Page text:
Multinational retail giant Walmart has been searching for ways, even prior to the pandemic, to get their products into your home faster and easier, and now it appears they have found their partners to make this happen. Walmart will start delivering your orders using robots.
Walmart is teaming up with the Ford company to launch robo-delivery service in three large cities across the United States. For this service, Walmart is using Ford’s autonomous test vehicles equipped with sensors and software that has been developed by the autonomous driving technology company, Argo AI.
What this means for Walmart customers who live within a specific geographic location in Miami, Florida, Austin, Texas, or Washington, DC could be eligible to have their items delivered to them by Ford and Argo autonomous vehicles. The plan surrounding the company’s robot delivery service calls for “integration testing” to begin this year (in those three cities), with geographic expansion expected over time and with positive testing outcomes.
With recent reports that online grocery shopping is expected to grow fivefold over the next ten years, a robot delivery service could be a lucrative venture for these companies. It is also expected that American consumers will be spending upwards of $100 billion by 2025 on food-at-home products.
Ford is no stranger to robot delivery. They have been experimenting with robot delivery for quite a few years now. Ford, along with Walmart and Postmates, announced a grocery delivery pilot in 2018. The automaking giant also teamed up with Domino’s to help deliver pizza using Ford’s autonomous vehicles.
To make this robot delivery service a reality, the companies have a lot of work to do and figure out. The autonomous vehicles will need humans to monitor them which will include both behind the wheel as well as from command centers situated throughout the selected cities. This means any potential savings expected as it concerns labor is something that would be years away.
While robot delivery sounds like a relief to many, customers may still be put out, though not as much as they would be if they had to go to venture out to grocery stores. Still, potential customers would have to grab their deliveries from the vehicles themselves. This could present big problems for the elderly or disabled customers who are not as mobile. It could also be a big issue for the many who live in apartment buildings and who are used to delivery drivers bringing their products or food right to their front door.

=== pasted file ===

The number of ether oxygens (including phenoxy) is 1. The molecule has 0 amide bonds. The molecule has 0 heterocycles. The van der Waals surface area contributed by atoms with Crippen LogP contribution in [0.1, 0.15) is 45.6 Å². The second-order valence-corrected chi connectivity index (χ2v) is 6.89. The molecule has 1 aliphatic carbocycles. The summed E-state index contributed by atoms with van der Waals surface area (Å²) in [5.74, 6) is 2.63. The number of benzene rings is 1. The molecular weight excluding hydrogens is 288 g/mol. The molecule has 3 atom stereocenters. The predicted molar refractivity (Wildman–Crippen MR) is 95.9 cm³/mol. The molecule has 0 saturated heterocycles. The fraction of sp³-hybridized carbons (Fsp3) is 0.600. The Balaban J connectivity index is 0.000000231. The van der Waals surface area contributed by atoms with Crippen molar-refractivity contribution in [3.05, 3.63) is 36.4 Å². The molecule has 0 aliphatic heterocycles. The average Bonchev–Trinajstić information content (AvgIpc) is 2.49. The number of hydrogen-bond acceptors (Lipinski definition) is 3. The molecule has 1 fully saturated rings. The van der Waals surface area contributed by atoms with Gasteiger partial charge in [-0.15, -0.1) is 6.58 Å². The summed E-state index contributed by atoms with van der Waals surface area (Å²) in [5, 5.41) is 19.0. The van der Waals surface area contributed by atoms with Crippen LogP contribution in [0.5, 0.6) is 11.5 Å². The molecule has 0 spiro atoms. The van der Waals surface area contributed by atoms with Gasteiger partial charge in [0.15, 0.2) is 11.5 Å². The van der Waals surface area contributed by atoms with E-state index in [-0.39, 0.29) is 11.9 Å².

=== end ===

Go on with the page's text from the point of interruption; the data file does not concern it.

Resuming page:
Ford is not the only company working with Walmart to make this attempt at reality. Cruise, which hails from General Motors, has a pilot program of its own with the retail giant in the fine state of Arizona. That wily retail monster is not sitting pat with either Ford or GM, though They are also putting together nonexclusive partnerships with a large range of autonomous vehicle operators which include Udelv, Waymo, and Nuro.
Ford’s desire to make autonomous vehicles more of the future norm isn’t revolving solely on food or product deliveries. The automaking giant recently announced their partnership with Lyft to use robo-taxis in those same three cities mentioned above, to start rolling before the end of the year.
The Ford and Argo partnership hasn’t only been relegated to Miami, Austin, and D.C., they have also been testing their fourth-generation vehicles in the cities Detroit and Pittsburgh as well as various cities in California.
Argo is also taking their show on the road, internationally speaking, as they are preparing to launch their robot delivery and transportation services in Germany as they are teaming up with Volkswagen. They will be using their fifth-generation autonomous technology and look to kick that off by 2025.
Of course, Walmart, Ford, Argo, and all the other companies involved are hoping for better results than what Amazon has received with its drone delivery program, which has yet to truly take off. In the UK, the program has been beset with numerous failures to include a high rate of senior staff turnover, employees drinking beer at their desks, “approve buttons” being pinned down regardless of if it was a hazardous situation or not.
Walmart and its many partners seem to be smartly taking their time in making sure they have crossed all the T’s and dotted all the I’s before they truly roll out their robot delivery service in full force. The future is coming fast.